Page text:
How Ford Plans To Cut $11 Billion and Become More Competitive
Ford Motor is admitting that it had a tough second quarter with its profit falling by nearly half. Ford’s second quarter profit was $1.1 billion. Executives say that trouble overseas and the fire at a Chinese-owned supplier that shut down F-150 production and forced the company to scramble for other alternatives cut into profits. Ford also took a huge hit on a Takata airbag settlement.
Ford warned today that CEO Jim Hackett’s global restructuring plan could cost $11 billion over the next three to five years. However, Ford says the global streamlining will improve the company’s competitiveness and improve returns eventually.
Despite some grim news Ford is upbeat about its business in North America, especially when it comes to the F-Series. “The North America business remains strong, with F-Series sales topping 236,000 units in the second quarter and on a record-setting pace through the first six months of the year.”
Streamlining Global Operations
Ford released some information about its planned streamlining, when it announced the formation of Ford Autonomous Vehicles LLC. Ford is aligning all of its autonomous vehicle development and electric vehicle into the same division. That will eliminate redundancies through-out the corporation.
In addition, Ford is restructuring its Global Operations to include Information Technology. This will put global ordering, technology and production processes under one umbrella, led by Executive Vice President Joe Hinrichs.
According to Ford, “This realignment will help the company accelerate the integration and application of technology across its industrial system to further streamline manufacturing, speed vehicle delivery times, reduce inventories and improve capital efficiency.”
“The evolution of computing power and IT have helped bring great products to customers – from cars to tablets,” Hackett said. “We can now harness this technology to unlock a new world of vehicle personalization, supply chain choreography and inventory leanness that rivals any industrial model in the world – and Joe’s challenge is to help us redesign this system to do just that – while better serving customers and dealers and improving our overall fitness.”
Move to Flexible Vehicle Platforms
One of the biggest cost-cutting moves that Ford is making is to cut the number of vehicle platforms it will use. Ford is moving to flexible vehicle architectures and more common parts across models, cutting new product development time – from sketch to dealer showroom – by 20 percent. Ford says this will help it achieve its commitment to deliver nearly $7 billion of engineering efficiencies.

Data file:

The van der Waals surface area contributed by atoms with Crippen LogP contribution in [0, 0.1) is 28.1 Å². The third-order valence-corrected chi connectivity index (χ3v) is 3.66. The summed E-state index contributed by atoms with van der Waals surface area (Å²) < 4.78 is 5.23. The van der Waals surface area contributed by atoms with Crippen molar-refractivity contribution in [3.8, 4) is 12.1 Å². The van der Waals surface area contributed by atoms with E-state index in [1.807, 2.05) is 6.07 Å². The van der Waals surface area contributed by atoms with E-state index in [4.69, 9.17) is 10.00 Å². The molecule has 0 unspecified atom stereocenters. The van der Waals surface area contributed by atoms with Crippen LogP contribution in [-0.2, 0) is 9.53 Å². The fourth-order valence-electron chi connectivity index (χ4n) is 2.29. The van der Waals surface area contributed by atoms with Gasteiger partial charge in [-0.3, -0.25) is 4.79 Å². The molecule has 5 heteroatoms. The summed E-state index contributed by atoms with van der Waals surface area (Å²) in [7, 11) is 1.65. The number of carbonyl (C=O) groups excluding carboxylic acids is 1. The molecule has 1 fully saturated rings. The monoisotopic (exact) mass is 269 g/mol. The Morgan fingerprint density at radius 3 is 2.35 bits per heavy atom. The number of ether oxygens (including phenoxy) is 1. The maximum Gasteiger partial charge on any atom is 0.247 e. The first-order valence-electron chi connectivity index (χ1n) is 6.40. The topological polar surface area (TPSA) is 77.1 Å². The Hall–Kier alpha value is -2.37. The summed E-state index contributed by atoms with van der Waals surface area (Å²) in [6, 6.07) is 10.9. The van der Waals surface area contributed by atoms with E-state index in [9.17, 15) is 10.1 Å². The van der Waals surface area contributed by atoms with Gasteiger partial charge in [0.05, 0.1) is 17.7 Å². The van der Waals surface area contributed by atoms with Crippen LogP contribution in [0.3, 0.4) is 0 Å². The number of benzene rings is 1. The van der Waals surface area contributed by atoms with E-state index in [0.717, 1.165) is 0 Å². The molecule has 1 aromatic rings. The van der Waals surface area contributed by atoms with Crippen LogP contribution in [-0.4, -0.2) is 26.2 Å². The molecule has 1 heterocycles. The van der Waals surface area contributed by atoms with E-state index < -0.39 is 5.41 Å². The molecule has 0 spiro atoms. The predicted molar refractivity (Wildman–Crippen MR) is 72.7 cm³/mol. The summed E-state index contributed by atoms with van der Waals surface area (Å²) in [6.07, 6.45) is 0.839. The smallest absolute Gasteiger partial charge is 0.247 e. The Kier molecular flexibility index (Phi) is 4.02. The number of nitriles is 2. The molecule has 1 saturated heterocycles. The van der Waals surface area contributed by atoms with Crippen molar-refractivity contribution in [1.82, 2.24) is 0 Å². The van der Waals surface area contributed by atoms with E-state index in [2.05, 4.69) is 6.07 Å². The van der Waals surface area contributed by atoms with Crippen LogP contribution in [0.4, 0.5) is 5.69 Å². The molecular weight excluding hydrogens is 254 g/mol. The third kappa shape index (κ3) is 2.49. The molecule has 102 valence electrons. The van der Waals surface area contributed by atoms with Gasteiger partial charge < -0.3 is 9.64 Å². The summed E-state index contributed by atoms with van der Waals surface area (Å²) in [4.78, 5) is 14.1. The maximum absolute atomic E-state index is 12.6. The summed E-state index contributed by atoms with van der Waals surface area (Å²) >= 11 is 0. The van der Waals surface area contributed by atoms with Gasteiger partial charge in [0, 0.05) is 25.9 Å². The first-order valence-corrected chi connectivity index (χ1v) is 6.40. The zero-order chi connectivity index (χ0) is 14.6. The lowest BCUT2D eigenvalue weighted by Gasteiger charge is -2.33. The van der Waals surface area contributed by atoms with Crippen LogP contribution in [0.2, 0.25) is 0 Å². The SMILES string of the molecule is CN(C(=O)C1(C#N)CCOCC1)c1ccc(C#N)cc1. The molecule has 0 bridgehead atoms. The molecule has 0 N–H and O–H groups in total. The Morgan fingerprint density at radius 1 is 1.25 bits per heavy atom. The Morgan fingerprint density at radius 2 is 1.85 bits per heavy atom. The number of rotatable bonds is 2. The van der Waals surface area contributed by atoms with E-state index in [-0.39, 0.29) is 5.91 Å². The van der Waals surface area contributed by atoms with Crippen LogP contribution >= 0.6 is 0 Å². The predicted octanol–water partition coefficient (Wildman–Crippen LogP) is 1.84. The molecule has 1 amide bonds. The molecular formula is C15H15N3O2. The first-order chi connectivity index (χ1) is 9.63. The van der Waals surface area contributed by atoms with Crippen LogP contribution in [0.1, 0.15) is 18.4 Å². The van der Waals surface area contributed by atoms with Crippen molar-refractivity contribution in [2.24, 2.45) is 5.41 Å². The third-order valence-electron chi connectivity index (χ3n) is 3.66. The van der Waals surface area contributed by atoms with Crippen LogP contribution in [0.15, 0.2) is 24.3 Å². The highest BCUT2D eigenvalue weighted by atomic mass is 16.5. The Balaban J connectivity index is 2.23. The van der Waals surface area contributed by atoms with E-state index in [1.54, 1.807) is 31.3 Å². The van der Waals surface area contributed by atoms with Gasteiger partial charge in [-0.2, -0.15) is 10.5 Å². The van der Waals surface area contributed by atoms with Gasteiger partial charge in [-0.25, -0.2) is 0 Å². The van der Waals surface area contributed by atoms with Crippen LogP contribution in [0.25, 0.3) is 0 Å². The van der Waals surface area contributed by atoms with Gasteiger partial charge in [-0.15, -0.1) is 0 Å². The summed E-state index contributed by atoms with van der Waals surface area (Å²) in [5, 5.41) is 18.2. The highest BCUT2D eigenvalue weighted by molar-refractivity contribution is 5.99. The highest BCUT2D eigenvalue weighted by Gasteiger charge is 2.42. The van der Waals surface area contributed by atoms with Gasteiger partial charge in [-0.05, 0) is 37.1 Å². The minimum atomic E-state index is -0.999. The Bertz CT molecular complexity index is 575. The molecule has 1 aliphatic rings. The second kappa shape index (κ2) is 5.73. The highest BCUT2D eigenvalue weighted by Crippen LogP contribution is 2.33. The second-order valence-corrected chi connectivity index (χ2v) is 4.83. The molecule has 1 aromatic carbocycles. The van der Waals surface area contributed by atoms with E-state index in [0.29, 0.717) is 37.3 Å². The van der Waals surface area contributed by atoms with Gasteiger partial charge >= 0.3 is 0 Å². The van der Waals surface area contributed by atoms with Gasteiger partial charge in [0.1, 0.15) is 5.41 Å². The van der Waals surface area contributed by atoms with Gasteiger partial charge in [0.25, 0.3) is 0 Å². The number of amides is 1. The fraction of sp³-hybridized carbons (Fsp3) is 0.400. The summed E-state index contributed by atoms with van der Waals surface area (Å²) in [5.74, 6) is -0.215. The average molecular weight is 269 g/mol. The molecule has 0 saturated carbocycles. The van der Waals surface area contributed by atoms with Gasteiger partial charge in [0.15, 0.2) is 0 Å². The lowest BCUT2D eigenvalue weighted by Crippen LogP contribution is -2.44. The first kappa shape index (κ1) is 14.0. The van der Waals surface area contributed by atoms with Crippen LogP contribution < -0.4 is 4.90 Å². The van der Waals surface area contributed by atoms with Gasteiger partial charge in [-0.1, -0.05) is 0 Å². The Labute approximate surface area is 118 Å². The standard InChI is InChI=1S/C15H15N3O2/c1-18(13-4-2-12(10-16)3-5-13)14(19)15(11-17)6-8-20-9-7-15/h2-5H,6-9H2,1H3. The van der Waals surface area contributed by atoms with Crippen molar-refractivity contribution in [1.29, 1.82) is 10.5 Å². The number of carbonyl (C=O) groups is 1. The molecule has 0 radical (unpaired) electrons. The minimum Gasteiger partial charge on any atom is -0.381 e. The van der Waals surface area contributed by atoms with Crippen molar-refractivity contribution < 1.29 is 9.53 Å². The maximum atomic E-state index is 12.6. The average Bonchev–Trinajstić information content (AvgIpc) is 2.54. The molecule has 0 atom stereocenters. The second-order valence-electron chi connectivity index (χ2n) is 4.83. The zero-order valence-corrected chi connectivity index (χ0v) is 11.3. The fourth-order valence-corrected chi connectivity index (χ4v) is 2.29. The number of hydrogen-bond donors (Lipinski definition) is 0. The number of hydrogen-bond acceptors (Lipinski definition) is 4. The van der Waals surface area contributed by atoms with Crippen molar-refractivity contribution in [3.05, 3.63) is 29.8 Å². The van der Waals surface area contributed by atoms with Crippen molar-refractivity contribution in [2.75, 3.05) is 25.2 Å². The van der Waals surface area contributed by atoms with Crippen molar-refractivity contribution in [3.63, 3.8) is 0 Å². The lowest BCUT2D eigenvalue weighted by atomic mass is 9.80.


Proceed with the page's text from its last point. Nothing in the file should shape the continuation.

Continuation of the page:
Ford describes its new production plan this way. “Ford’s five flexible vehicle architectures – body-on-frame, front-wheel-drive unibody, rear-wheel-drive unibody, commercial van unibody and BEV – are paired with module “families” that address the power pack, electrical pack and vehicle configurations. Seventy percent of each vehicle’s engineering will be driven from this new architecture approach, with 30 percent of content – including grilles, hoods, doors and more – customized for each vehicle.”
All of the organizational plans take effect next week. You can expect that the drastic cost cutting will start soon after. Unfortunately, streamlining and eliminating duplication often means eliminating jobs in one area while refocusing efforts in other directions. I’m sure Ford is hiring autonomous vehicle specialists as it winds down some of the sedan-heavy operations.
Freshening the Ford Lineup
By 2020, Ford is intending to offer four new trucks and SUVs. It is promising to replace three-quarters of its lineup. Ford has been criticized lately for not keeping up with its rivals in creating new and fresher products. CEO Hackett says that will change.
“We’re looking at every part of our business, making it more fit and ensuring that every action we take is driven by what will serve our customers in a way that supports our fitness and performance goals,” Hackett said.
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